I'm so lucky. All I've got to do now is actually use it, and enjoy it, and I'm certainly working on that!

About Jo B Creative

Jo B Creative.
Hi, I'm a quirky creative, mental health advocate, traveller, wild west & ghost nut intrigued by science, a renaissance soul with a potty sense of humour.

Five years ago I began a miraculous journey to full recovery from 30 years of depression. The catalyst was a medication crisis.

A brilliant mental health team prescribed a medication, California Rocket Fuel (love it!) & Cognitive Behavioural Therapy.

Now I'm better than I've ever been & I'm rebuilding my eclectic, adventurous creativity & life.  I'm sharing my experiences to give other sufferers of depression hope.

Comments


Buy Gifts and Apparel featuring art by TET

Popular posts from this blog

The Star Wars Saga: Episode II, Attack of the Clones *All Spoilers*

Continuing my series of posts, as one of my local TV stations shows every Star Wars movie in order, every Saturday, for the next six weeks leading up to the release of Star Wars, Episode VII, The Force Awakens, here is my response to and thoughts on Star Wars, Episode II, Attack of the Clones.

After The Phantom Menace I just wasn't interested in seeing Episode II in the cinema. I don't think I made any effort to see it or even had any anticipation for it's release.

Revive Skateboards, Design a Lifeline Competition - My Pizza Monkeys Entry Submission

About a month ago Revive Skateboards launched their #DesignALifeline competition where entrants had to purchase a specific Lifeline template skateboard deck, draw their design on it, and then post a photo of their finished board to Instagram with the hashtag #designalifeline.

With only 200 template boards being made available, I liked those odds, and bought a deck within an hour of seeing the competition announcement video on the day it was posted. The deck cost me US$40.00 and about that again to have it mailed to Australia. It's the most expensive competition entry I've paid for to date.



The winner gets to have their design released as an official deck as part of Revive's Spring 2020 product release. As well they get three copies of their deck along with a sponsor pack (which typically consists of a number of decks, clothes, wheels etc. from Revive's range). Four runners up will get a sponsor package only.

If you're thinking you might like to enter, unfortunatel…

Boom Crash Opera Born Classic But Not Again

Boom Crash Opera are an Australian Band that reached the peak of their popularity in the mid to late nineteen eighties. They are a band that I knew about at that time but was never really excited by until they released their ill fated double album Born and Born Again in 1995 (Album cover pictured).

At the time of its release I was very much into emerging Australian musical acts and was also looking out for new sounds that were different and had kind of a futuristic/electronic sound. Artists that I was buying at the time included; Swoop, Nine Inch Nails and Pop Will Eat Its Self. As well as a really interesting release by David Bowie, the concept album, Outside.

Born was a fairly radical departure for Boom Crash Opera (BCO). The first single, Gimme, was often compared to the sounds of Gary Glitter, particularly his single, Rock n Roll part 2, because of the pounding drum loops. Watch the video below.



My favorite single from the album is dissemble which probably went nowhere on the char…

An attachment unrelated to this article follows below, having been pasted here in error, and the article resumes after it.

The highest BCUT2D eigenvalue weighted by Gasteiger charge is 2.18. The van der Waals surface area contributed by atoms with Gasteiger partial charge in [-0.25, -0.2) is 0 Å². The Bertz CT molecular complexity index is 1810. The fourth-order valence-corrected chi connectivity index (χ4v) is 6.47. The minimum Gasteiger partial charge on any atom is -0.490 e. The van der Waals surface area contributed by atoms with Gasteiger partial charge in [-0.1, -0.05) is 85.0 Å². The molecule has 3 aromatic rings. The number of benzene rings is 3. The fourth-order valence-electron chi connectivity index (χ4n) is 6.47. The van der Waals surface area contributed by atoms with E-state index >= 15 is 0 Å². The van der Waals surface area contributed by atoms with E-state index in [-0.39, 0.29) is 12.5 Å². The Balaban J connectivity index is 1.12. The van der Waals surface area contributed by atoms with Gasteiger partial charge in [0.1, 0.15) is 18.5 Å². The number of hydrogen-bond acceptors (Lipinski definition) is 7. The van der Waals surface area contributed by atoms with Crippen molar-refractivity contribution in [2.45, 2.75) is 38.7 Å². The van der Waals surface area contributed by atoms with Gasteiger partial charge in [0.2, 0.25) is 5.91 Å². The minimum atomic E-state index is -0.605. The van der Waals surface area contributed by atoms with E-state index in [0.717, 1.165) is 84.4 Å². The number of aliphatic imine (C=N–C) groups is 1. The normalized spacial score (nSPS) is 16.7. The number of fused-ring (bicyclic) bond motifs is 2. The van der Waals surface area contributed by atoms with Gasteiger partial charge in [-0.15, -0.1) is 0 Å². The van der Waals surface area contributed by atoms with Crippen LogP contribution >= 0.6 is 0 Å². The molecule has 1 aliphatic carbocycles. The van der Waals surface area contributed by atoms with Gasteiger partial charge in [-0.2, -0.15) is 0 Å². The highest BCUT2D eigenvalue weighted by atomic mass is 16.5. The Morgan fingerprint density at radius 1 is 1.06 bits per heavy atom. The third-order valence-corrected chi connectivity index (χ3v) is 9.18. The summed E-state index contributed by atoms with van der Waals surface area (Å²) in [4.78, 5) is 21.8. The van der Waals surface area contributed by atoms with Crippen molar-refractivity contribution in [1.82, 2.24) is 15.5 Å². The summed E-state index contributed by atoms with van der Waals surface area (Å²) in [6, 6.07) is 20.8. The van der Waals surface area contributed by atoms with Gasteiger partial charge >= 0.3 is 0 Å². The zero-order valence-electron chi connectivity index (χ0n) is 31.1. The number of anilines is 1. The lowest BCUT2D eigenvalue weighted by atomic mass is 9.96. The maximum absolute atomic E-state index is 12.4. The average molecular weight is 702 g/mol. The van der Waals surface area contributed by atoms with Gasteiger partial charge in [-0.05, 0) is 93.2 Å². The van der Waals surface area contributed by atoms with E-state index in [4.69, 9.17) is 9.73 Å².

Momentary pauses in cyberspace...

I got to thinking about blogs and the fact that anyone can leave a comment to my posts. When someone comments, the polite thing to do is to respond with a comment under theirs. This may prompt an additional comment but really that person has no real intention of in depth discussion. They're just passing through.

It's a lot like walking down the street with a complete stranger approaching from the opposite direction. Your intention is to simply pass them by but as you come within talking distance the stranger says 'Hi, nice day isn't it.' Like they needed to share that little highlight of information to brighten your day too.

You can smile and nod in agreement, or go so far as to say 'Yes isn't it' whilst passing by without so much as a break in stride. It's all that is required to be polite.

Sometimes though, you want a bit more from your stranger. Why did they decide to say 'Hi' to you? Unfortunately you can't back track and ask your stran…

Kids today are smarter than their parents?

How often have you heard it said that kids today are smarter than their parents? I’ve heard it quite frequently in the media – even Dr Phil has said it. I say speak for your self. It’s not true and don’t let the media fool you.

Today’s kids may have access to more information that may give them more choices but in my experience, they only take in what they want to hear and still make stupid, uninformed decisions. Just like we used to at their age.

Like any cross section of people there will be exceptions. There are kids that are genuinely smarter, more mature and responsible for their age. However the vast majority know everything they need to know by the time they turn fourteen. They’re ‘adult’ enough to be responsible for all their own decision making so parents should just let them do what they please…right? Just like we thought at fourteen.

Don’t be fooled. Just because your son knows how to download MP3’s onto an ipod, or your daughter can chat to five friends at the same time on he…

The Lego Man - He's got all that!

Who would have thought that owning one of the worlds largest, private Lego collections could take you so far. Tom Lucieer of Angaston, South Australia, not only has met the Queen (of England) but is a frequent guest of her majesty and family when they are in Australia. He's also met Prince Charles, Lady Diana and Camila Parker-Bowles. Not only that, he grew up with TV Vet, Dr Harry, and is a friend of the Irwin family (yes, that's Steve Irwin's family).

Tom will happily tell you all this as part of the guided tour of his collection, which, aside from Lego, includes much railway memorabilia and colourful anecdotes about days gone by, his achievements and more. Frequently he will finish each particular monologue with the phrase, "Have you got that?", just to check that he hasn't confused you because, as he points out, his display and the stories behind it are a lot to take in at once.

In the photo you can see Tom holding a special award, which I think is for bein…